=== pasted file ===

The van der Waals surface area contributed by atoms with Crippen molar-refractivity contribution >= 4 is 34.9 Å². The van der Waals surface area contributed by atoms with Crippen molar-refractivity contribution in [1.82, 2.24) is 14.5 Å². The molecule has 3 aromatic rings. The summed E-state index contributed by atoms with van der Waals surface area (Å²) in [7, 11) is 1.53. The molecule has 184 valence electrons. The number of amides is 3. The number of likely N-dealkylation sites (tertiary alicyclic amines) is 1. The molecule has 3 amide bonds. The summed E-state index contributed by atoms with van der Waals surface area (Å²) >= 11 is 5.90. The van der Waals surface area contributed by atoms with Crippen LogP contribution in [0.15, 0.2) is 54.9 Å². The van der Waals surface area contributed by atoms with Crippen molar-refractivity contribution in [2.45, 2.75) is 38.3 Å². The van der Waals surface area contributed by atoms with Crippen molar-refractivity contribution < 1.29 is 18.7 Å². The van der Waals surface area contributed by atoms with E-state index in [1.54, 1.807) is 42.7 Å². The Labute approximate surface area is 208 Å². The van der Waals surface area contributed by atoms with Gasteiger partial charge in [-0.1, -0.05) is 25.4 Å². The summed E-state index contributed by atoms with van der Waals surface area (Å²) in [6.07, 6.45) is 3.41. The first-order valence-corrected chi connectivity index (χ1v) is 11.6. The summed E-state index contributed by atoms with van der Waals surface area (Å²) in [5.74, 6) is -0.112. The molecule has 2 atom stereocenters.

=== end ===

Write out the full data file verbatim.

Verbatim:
The van der Waals surface area contributed by atoms with Crippen molar-refractivity contribution >= 4 is 34.9 Å². The van der Waals surface area contributed by atoms with Crippen molar-refractivity contribution in [1.82, 2.24) is 14.5 Å². The molecule has 3 aromatic rings. The summed E-state index contributed by atoms with van der Waals surface area (Å²) in [7, 11) is 1.53. The molecule has 184 valence electrons. The number of amides is 3. The number of likely N-dealkylation sites (tertiary alicyclic amines) is 1. The molecule has 3 amide bonds. The summed E-state index contributed by atoms with van der Waals surface area (Å²) >= 11 is 5.90. The van der Waals surface area contributed by atoms with Crippen LogP contribution in [0.15, 0.2) is 54.9 Å². The van der Waals surface area contributed by atoms with Crippen molar-refractivity contribution in [2.45, 2.75) is 38.3 Å². The van der Waals surface area contributed by atoms with Crippen molar-refractivity contribution < 1.29 is 18.7 Å². The van der Waals surface area contributed by atoms with E-state index in [1.54, 1.807) is 42.7 Å². The Labute approximate surface area is 208 Å². The van der Waals surface area contributed by atoms with Gasteiger partial charge in [-0.1, -0.05) is 25.4 Å². The summed E-state index contributed by atoms with van der Waals surface area (Å²) in [6.07, 6.45) is 3.41. The first-order valence-corrected chi connectivity index (χ1v) is 11.6. The summed E-state index contributed by atoms with van der Waals surface area (Å²) in [5.74, 6) is -0.112. The molecule has 2 atom stereocenters.